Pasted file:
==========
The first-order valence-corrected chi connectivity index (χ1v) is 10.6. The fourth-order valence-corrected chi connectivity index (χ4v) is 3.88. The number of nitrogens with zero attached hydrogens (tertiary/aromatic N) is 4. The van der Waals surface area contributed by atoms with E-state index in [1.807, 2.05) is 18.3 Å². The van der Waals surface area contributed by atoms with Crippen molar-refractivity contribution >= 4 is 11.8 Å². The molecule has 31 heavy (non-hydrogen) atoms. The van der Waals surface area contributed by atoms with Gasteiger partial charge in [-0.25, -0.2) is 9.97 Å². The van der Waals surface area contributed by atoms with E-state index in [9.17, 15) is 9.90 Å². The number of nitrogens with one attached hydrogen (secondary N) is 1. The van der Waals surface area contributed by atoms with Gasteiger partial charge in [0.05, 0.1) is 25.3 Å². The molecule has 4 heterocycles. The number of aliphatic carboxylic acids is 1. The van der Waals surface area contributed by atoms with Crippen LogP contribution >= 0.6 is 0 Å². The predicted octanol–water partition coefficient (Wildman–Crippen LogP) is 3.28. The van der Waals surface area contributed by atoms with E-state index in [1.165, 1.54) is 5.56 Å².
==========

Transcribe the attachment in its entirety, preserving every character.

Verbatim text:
The first-order valence-corrected chi connectivity index (χ1v) is 10.6. The fourth-order valence-corrected chi connectivity index (χ4v) is 3.88. The number of nitrogens with zero attached hydrogens (tertiary/aromatic N) is 4. The van der Waals surface area contributed by atoms with E-state index in [1.807, 2.05) is 18.3 Å². The van der Waals surface area contributed by atoms with Crippen molar-refractivity contribution >= 4 is 11.8 Å². The molecule has 31 heavy (non-hydrogen) atoms. The van der Waals surface area contributed by atoms with Gasteiger partial charge in [-0.25, -0.2) is 9.97 Å². The van der Waals surface area contributed by atoms with E-state index in [9.17, 15) is 9.90 Å². The number of nitrogens with one attached hydrogen (secondary N) is 1. The van der Waals surface area contributed by atoms with Gasteiger partial charge in [0.05, 0.1) is 25.3 Å². The molecule has 4 heterocycles. The number of aliphatic carboxylic acids is 1. The van der Waals surface area contributed by atoms with Crippen LogP contribution >= 0.6 is 0 Å². The predicted octanol–water partition coefficient (Wildman–Crippen LogP) is 3.28. The van der Waals surface area contributed by atoms with E-state index in [1.165, 1.54) is 5.56 Å².